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Dubuque a stop for college students studying and traveling Mississippi River in nation’s first-ever River Semester

Class paddled more than 250 miles since leaving St. Paul on Sept. 1

River semester canoes filled with trip gear(MINNEAPOLIS) – The Mississippi River and four, 24-foot voyageur canoes are home and classroom for a group of Augsburg College students who will be in Dubuque from Sept. 28-30 as part of the nation’s first-ever River Semester.

The students, who have paddled more than 250 miles of river since departing St. Paul on Sept. 1 as part of their nearly 2,350-mile journey to the Gulf of Mexico, will earn as many as 16 credits in biology, environmental studies, health and physical education, and political science.

“The canoes are a floating classroom where students translate into action what they learn on shore during lectures and from their reading and homework,” said Professor Joe Underhill, creator of this hands-on learning program.

“Each student also is responsible for personal research project, some in partnership with state and national agencies. Some of these projects contribute to the common good, and every project is a chance for teamwork and collaborative excellence.”

The dozen students participating in this hands-on learning program, created by Underhill, is offered in partnership with Wilderness Inquiry, a nonprofit and inclusive travel provider that specializes in experiential programming and outdoor travel for people of all ages, backgrounds and abilities.

“We know that what happens in the boats transfers to the classroom and life,” said Chad Dayton, director of programs and partner relations for Wilderness Inquiry. “Students develop increased confidence, better relationships with faculty, and throughout their college careers, they have a shared experience to refer back to that can help with problem solving.”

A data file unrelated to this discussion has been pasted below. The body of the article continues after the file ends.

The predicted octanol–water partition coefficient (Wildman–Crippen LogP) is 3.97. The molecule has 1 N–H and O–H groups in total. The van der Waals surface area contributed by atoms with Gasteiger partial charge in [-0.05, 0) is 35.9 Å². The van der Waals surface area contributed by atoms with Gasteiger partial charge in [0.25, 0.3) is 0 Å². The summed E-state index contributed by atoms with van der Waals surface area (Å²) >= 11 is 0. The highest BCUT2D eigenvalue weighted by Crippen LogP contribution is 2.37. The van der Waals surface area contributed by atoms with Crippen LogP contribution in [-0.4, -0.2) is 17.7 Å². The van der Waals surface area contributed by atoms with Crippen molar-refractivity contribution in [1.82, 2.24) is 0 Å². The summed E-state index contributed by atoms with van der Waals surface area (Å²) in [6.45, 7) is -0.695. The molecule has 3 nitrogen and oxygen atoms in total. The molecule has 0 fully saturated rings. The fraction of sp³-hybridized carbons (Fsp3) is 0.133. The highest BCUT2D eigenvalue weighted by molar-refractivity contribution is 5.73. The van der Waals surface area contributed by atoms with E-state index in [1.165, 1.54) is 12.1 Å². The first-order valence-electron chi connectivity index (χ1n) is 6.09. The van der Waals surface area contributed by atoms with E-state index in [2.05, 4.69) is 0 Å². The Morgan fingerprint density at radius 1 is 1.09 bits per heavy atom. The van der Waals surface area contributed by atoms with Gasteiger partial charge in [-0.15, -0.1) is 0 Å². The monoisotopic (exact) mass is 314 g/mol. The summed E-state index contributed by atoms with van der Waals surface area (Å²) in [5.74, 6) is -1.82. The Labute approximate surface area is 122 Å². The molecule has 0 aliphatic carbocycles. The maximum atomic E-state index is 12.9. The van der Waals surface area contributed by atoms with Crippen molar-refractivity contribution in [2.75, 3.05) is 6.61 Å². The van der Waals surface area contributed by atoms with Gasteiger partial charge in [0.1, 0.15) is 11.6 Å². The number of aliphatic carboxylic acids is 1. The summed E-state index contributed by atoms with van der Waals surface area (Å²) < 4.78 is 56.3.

During the trip, students will:

  • Conduct a field research project on a topic such as water pollution, the Clean Water Act, agriculture in the watershed, political organizing around environmental issues, race relations and social justice, or urban riverfront revitalization.
  • Explore the history, literature, food, music and culture of the Mississippi River.
  • Gain skills tailored to meet the needs of partner organizations, including businesses,  graduate schools, nonprofits and government agencies.
  • Attend town hall meetings and meet with environmental organizations along the river.
  • Hear from guest lecturers about authors Mark Twain and William Faulkner, ancient river civilizations, American Indian communities and their fight for justice, and the Dead Zone in the Gulf of Mexico.

Students will return to the Twin Cities via train in mid-December and will arrive at St. Paul Union Depot.

An overview of the trip can be found on the River Semester website.


  • Stephanie Weiss, Augsburg College Director of News and Media Services, 612.330.1476
  • Jeffrey Kemnitz, Wilderness Inquiry Outreach Director, 612.676.9427
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